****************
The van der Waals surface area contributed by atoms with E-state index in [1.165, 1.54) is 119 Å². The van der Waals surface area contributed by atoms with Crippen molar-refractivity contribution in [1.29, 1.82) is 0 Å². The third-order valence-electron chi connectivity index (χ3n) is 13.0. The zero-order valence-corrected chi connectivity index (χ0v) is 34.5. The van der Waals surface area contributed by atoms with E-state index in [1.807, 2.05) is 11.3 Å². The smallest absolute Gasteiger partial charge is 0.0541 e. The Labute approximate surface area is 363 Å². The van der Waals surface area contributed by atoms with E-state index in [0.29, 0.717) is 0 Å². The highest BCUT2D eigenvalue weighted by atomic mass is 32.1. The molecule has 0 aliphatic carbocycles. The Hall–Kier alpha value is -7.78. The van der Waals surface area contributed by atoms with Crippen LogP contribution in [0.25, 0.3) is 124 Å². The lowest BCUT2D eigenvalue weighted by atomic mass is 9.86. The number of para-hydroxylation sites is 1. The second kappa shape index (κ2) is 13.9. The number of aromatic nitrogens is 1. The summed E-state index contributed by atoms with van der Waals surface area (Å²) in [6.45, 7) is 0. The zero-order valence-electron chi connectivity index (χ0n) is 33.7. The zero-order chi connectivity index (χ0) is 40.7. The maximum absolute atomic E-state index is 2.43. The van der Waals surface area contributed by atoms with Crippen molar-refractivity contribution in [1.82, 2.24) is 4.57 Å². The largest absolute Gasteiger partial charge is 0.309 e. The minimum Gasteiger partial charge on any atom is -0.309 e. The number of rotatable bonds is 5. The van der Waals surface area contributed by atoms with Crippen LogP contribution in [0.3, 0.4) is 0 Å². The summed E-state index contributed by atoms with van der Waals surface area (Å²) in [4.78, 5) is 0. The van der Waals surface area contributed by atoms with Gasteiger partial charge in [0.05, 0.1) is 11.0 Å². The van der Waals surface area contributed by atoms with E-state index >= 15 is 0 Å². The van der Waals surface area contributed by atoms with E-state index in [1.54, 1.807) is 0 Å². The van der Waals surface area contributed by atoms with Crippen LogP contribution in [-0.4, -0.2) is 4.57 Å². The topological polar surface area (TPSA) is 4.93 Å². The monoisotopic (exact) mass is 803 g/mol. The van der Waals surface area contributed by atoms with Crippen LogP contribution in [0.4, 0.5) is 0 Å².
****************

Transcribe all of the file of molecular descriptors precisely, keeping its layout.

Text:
The van der Waals surface area contributed by atoms with E-state index in [1.165, 1.54) is 119 Å². The van der Waals surface area contributed by atoms with Crippen molar-refractivity contribution in [1.29, 1.82) is 0 Å². The third-order valence-electron chi connectivity index (χ3n) is 13.0. The zero-order valence-corrected chi connectivity index (χ0v) is 34.5. The van der Waals surface area contributed by atoms with E-state index in [1.807, 2.05) is 11.3 Å². The smallest absolute Gasteiger partial charge is 0.0541 e. The Labute approximate surface area is 363 Å². The van der Waals surface area contributed by atoms with E-state index in [0.29, 0.717) is 0 Å². The highest BCUT2D eigenvalue weighted by atomic mass is 32.1. The molecule has 0 aliphatic carbocycles. The Hall–Kier alpha value is -7.78. The van der Waals surface area contributed by atoms with Crippen LogP contribution in [0.25, 0.3) is 124 Å². The lowest BCUT2D eigenvalue weighted by atomic mass is 9.86. The number of para-hydroxylation sites is 1. The second kappa shape index (κ2) is 13.9. The number of aromatic nitrogens is 1. The summed E-state index contributed by atoms with van der Waals surface area (Å²) in [6.45, 7) is 0. The zero-order valence-electron chi connectivity index (χ0n) is 33.7. The zero-order chi connectivity index (χ0) is 40.7. The maximum absolute atomic E-state index is 2.43. The van der Waals surface area contributed by atoms with Crippen molar-refractivity contribution in [1.82, 2.24) is 4.57 Å². The largest absolute Gasteiger partial charge is 0.309 e. The minimum Gasteiger partial charge on any atom is -0.309 e. The number of rotatable bonds is 5. The van der Waals surface area contributed by atoms with Crippen LogP contribution in [0.3, 0.4) is 0 Å². The summed E-state index contributed by atoms with van der Waals surface area (Å²) in [4.78, 5) is 0. The van der Waals surface area contributed by atoms with Gasteiger partial charge in [0.05, 0.1) is 11.0 Å². The van der Waals surface area contributed by atoms with E-state index >= 15 is 0 Å². The van der Waals surface area contributed by atoms with E-state index in [1.54, 1.807) is 0 Å². The van der Waals surface area contributed by atoms with Crippen LogP contribution in [-0.4, -0.2) is 4.57 Å². The topological polar surface area (TPSA) is 4.93 Å². The monoisotopic (exact) mass is 803 g/mol. The van der Waals surface area contributed by atoms with Crippen LogP contribution in [0.4, 0.5) is 0 Å².